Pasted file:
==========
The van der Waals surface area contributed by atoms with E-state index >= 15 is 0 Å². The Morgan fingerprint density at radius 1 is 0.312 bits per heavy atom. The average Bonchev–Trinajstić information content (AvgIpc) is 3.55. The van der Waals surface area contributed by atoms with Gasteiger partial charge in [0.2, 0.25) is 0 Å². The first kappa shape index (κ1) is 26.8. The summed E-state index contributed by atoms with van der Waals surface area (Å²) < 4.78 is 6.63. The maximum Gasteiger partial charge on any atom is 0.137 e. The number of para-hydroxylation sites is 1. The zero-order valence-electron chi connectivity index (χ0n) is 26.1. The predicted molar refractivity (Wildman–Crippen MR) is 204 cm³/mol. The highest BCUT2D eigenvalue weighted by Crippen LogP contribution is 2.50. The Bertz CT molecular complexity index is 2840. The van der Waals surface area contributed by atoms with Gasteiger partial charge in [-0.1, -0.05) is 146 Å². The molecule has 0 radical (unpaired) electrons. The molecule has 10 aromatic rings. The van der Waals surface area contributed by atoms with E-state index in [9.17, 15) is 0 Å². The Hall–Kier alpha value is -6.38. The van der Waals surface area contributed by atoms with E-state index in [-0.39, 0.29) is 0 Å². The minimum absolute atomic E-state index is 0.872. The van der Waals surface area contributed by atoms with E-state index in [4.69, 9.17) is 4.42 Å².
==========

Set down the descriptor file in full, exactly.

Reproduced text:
The van der Waals surface area contributed by atoms with E-state index >= 15 is 0 Å². The Morgan fingerprint density at radius 1 is 0.312 bits per heavy atom. The average Bonchev–Trinajstić information content (AvgIpc) is 3.55. The van der Waals surface area contributed by atoms with Gasteiger partial charge in [0.2, 0.25) is 0 Å². The first kappa shape index (κ1) is 26.8. The summed E-state index contributed by atoms with van der Waals surface area (Å²) < 4.78 is 6.63. The maximum Gasteiger partial charge on any atom is 0.137 e. The number of para-hydroxylation sites is 1. The zero-order valence-electron chi connectivity index (χ0n) is 26.1. The predicted molar refractivity (Wildman–Crippen MR) is 204 cm³/mol. The highest BCUT2D eigenvalue weighted by Crippen LogP contribution is 2.50. The Bertz CT molecular complexity index is 2840. The van der Waals surface area contributed by atoms with Gasteiger partial charge in [-0.1, -0.05) is 146 Å². The molecule has 0 radical (unpaired) electrons. The molecule has 10 aromatic rings. The van der Waals surface area contributed by atoms with E-state index in [9.17, 15) is 0 Å². The Hall–Kier alpha value is -6.38. The van der Waals surface area contributed by atoms with E-state index in [-0.39, 0.29) is 0 Å². The minimum absolute atomic E-state index is 0.872. The van der Waals surface area contributed by atoms with E-state index in [4.69, 9.17) is 4.42 Å².